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Gastrointestinal Tract on Chip - An automated microfluidics-based modular device for complete simulation of the processes of digestion and absorption of orally ingested bioactive compounds

Project description

Through the lips and over the gums, look out gut-on-a-chip, here it comes

We typically think of the body as a 'solid' construct made up of tissues and organs. However, the cells that make up all these structures are fluid-filled spaces, and they are surrounded by other fluid-filled spaces. More than 50 % of the human body is water. The advent of microfluidics technologies has created a unique opportunity to study fluid flows and interactions confined on miniature chips of microchannels. The EU-funded GASTRIC project is harnessing this capability with an automated microfluidics device simulating the entire gastrointestinal system. The device will integrate co-cultures of human cells with gut bacteria to enable scientists to study the fate of very small amounts of bioactive compounds as they pass through a tiny gut-on-a-chip. This novel high-throughput, high-resolution test platform will speed testing, minimise animal use and open the door to personalised medicine by using patients' own cells.


People can only ingest food through the oral cavity, and oral administration remains the preferred route for the delivery of drugs or dietary supplements. However, orally ingested compounds must first survive digestion and then be absorbed at the small intestine to reach the systemic circulation. This proposal aims to develop and fabricate the first automated microfluidics-based device for complete simulation of the processes of digestion and intestinal absorption of orally ingested bioactive compounds. The innovation lies on the capacity to simulate the process in full and, on the introduction of integrated sensors for online, real-time monitoring of the pH, barrier integrity, intestinal permeation and cellular responses. In addition, the use of primary cells will allow to create disease models and patient-specific tissues for personalised medicine. Co-cultures with the gut microbiome will allow to assess the effect of the ingested compounds on commensal bacteria and of the latter in nutrient digestion. The work will be conducted at the International Iberian Nanotechnology Laboratory in Portugal, with two secondments projected at the University of Southampton for 4 months, and intersectorally at GlaxoSmithKline, in Stevenage, UK for 2 months. The device will offer the possibility to study minute sample amounts, with high resolution and with the potential for high-throughput analysis, which is key for its adoption by large pharmaceutical and food industries with high economic and social impact. The proposal aligns with the societal challenges 1 (Health, demographic change and wellbeing) and 2 (Food security) of the current Horizon 2020 work programme. The work is multidisciplinary and the combination of learning through research and a comprehensive training plan will strongly improve the applicant's researcher profile and career prospects.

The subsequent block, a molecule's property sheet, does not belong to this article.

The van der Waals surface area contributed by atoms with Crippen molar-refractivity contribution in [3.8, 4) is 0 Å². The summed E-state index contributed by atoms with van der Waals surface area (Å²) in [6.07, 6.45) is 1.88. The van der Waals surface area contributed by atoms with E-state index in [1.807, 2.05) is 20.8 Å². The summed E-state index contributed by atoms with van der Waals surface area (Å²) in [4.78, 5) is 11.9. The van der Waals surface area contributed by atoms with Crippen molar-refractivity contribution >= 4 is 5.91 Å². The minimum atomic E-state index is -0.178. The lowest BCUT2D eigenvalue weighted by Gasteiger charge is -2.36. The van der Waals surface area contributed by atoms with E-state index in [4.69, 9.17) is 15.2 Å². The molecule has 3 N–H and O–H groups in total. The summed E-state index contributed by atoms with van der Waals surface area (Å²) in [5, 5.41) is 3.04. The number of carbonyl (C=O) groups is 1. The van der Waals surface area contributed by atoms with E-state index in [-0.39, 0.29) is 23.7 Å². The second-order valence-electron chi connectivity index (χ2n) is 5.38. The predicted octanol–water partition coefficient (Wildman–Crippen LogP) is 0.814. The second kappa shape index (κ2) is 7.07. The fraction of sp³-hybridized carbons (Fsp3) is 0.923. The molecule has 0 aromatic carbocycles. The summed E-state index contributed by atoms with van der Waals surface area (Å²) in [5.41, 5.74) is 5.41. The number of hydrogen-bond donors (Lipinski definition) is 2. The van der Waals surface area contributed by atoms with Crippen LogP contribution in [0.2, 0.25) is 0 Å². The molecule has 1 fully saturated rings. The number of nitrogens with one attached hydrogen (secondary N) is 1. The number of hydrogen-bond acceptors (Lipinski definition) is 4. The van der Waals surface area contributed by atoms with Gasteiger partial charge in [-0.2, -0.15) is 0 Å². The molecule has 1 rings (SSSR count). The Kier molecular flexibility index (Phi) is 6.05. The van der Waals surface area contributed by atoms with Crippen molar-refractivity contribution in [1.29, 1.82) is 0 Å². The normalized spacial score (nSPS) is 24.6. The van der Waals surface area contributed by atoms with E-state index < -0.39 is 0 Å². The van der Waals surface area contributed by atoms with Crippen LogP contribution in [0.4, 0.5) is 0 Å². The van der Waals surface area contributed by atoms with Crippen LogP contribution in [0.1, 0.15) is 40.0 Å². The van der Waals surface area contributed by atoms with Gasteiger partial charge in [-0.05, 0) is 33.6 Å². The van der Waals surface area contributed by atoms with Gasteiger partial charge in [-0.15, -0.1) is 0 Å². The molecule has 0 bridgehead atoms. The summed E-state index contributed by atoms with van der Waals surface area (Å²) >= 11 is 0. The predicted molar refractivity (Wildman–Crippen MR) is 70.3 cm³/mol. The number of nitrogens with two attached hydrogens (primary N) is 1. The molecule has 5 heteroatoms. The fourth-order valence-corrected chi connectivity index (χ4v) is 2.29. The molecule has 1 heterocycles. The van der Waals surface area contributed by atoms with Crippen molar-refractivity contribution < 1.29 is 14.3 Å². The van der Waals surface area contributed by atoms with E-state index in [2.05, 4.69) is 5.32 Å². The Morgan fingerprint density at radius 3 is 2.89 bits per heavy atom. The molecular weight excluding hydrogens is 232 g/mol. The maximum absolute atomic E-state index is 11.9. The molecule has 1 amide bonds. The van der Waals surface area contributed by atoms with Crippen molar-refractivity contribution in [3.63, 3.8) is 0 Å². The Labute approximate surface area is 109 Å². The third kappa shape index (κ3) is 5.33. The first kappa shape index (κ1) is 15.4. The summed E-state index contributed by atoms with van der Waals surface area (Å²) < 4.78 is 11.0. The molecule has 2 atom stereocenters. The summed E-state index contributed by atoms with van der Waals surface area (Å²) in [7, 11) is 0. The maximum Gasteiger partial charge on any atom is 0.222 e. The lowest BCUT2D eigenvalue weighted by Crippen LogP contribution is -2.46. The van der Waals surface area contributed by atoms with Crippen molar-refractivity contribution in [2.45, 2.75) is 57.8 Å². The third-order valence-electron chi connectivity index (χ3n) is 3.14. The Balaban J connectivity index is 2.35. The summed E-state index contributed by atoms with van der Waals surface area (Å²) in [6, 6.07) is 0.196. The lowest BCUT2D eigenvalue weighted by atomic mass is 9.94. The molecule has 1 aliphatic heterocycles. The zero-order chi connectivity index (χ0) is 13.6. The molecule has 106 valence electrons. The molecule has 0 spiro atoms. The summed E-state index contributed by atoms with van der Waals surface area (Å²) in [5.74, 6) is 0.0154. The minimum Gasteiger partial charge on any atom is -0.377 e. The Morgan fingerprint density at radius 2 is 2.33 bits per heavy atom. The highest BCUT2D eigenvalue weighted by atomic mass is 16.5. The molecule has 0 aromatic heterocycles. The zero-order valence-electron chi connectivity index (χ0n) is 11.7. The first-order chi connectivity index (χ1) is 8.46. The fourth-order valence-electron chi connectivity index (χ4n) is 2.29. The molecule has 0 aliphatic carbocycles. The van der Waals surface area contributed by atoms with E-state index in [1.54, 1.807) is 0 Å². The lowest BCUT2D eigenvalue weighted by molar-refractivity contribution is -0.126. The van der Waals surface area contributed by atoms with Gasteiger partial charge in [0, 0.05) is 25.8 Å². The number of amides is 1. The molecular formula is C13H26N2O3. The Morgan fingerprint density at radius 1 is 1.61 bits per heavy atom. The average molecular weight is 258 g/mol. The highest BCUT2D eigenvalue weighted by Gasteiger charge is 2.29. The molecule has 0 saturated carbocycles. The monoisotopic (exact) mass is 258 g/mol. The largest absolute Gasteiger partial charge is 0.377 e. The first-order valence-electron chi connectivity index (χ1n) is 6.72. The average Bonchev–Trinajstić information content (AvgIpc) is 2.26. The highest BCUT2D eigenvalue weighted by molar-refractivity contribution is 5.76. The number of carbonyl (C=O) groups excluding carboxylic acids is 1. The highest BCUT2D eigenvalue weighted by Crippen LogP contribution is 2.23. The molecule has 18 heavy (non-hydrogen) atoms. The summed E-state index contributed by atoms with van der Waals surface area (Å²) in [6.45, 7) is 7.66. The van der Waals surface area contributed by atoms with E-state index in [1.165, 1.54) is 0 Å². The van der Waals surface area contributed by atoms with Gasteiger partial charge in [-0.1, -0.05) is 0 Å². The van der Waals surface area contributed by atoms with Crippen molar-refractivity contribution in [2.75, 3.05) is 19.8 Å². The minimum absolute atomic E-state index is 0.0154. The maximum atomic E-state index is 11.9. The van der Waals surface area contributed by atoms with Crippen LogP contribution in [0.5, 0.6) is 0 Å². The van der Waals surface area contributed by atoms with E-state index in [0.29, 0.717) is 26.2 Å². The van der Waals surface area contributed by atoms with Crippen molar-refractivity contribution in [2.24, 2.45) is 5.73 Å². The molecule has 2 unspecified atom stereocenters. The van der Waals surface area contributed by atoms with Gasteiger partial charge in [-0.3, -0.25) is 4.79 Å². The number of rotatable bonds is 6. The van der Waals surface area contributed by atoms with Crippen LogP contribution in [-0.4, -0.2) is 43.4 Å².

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Net EU contribution
€ 159 815,04
4715-330 Braga

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Continente Norte Cávado
Activity type
Research Organisations
Total cost
€ 159 815,04